With cover art representing twisted, piercing fish hooks, this collection of thirteen short stories seems to promise sharp menace and pain. What arises through the movement of the collection, however, is a striking portrait of survival in the face of an overwhelming world. The characters who people these stories are always just barely in control, yet somehow they manage to remain afloat in the flotsam of their lives.
This collection was selected by Janet Burroway for the G.S. Sharat Chandra Prize for Short Fiction. The author’s stories have appeared in such magazines as The Iowa Review and The Massachusetts Review, and have garnered awards including a Pushcart Prize. He chairs the Communication Department at Loyola College in Baltimore. This is his first book.
One of the more remarkable aspects of Tanner’s style is his subtle handling of wrenching emotions. In “Still Life,” a sixty-seven-year-old man poses as a nude model for a class of college painters, as he struggles to cope with his wife’s death. Suddenly, it starts hailing and the students become concerned that the skylight won’t hold. Tanner manages to take the near-cliché of shattered glass as a stand-in for a traumatic event and reinvest it with its original frightening beauty.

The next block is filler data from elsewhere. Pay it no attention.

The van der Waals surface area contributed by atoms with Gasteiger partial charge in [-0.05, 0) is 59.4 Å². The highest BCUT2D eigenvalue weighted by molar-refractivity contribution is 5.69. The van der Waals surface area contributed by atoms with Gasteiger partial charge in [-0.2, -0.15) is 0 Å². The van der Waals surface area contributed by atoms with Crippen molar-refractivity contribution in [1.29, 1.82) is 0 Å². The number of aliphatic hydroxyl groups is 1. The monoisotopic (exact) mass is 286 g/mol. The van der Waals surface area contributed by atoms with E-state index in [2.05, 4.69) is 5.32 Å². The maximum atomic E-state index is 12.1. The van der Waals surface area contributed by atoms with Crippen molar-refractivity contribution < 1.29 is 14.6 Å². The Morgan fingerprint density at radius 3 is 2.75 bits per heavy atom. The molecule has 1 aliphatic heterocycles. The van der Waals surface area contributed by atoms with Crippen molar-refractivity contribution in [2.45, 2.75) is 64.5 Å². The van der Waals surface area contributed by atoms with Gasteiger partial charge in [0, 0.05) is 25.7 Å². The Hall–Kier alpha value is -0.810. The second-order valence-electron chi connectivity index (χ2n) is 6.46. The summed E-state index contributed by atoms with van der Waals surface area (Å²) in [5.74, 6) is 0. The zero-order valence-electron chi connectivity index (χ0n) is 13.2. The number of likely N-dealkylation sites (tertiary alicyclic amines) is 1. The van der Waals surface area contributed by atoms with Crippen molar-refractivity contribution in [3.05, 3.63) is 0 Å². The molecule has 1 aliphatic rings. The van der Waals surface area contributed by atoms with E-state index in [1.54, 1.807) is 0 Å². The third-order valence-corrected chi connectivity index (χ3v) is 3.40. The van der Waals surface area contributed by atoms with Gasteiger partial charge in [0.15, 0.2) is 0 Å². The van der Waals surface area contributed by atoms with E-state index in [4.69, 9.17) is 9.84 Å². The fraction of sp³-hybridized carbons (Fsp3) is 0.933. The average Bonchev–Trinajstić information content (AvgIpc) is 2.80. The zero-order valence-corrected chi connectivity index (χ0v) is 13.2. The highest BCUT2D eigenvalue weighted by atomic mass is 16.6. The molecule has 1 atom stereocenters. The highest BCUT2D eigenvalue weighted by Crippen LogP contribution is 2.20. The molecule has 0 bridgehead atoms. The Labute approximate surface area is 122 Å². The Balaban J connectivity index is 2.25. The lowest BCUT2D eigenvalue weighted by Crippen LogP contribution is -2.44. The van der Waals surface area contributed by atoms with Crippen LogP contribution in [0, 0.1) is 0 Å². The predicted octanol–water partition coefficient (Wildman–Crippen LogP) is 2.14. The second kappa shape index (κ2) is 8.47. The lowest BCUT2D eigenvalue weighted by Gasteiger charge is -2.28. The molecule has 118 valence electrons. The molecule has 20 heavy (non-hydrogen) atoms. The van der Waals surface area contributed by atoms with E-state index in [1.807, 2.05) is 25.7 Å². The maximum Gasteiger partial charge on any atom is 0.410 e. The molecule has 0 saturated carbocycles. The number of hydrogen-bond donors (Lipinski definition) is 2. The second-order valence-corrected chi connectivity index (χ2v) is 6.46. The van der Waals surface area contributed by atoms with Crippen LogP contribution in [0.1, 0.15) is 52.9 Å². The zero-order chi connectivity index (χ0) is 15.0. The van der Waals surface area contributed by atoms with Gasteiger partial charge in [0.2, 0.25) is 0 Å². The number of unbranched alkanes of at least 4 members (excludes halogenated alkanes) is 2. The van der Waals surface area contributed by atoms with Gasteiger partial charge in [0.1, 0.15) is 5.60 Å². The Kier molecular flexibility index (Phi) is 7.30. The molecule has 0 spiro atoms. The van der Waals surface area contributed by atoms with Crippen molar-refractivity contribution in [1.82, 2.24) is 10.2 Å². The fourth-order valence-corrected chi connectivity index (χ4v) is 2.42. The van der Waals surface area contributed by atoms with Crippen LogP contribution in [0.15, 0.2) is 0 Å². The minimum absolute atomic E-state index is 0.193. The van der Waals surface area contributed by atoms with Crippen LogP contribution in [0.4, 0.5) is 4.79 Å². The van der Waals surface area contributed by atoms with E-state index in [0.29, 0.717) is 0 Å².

The collection’s last story, “The Day His Wife’s Face Froze,” encapsulates the main driving forces of the entire collection. In it, a husband is forced to confront what his wife’s Bell’s Palsy may portent. The story is filled with a sense of isolation. It is up to the individual to make sense of what is given. During an art project with his sixth graders, the husband has made a mask of Fate’s face. It frightens the children and later he wonders what someone would think looking at it: “What could have possessed the maker to create such a face, that drowsy right side, that odd half-smile?” With that question, the collection ends, mirroring perfectly the faces of all of the characters who find themselves pulled between conflicting emotions and situations, as all the while they forge ahead, attempting to smile.
This is a surprisingly strong first collection. Tanner’s subject matter is explored with compassion and an unwavering eye. He falters only in some of his last lines, where he seems to try too hard to underline the story’s point. However, these are mere hiccups in an otherwise confident voice. Overwhelmingly, the stories drive forward, striking a realistic balance between hope and despair, beautifully elucidating that fact that, though fractured, people can still stand.
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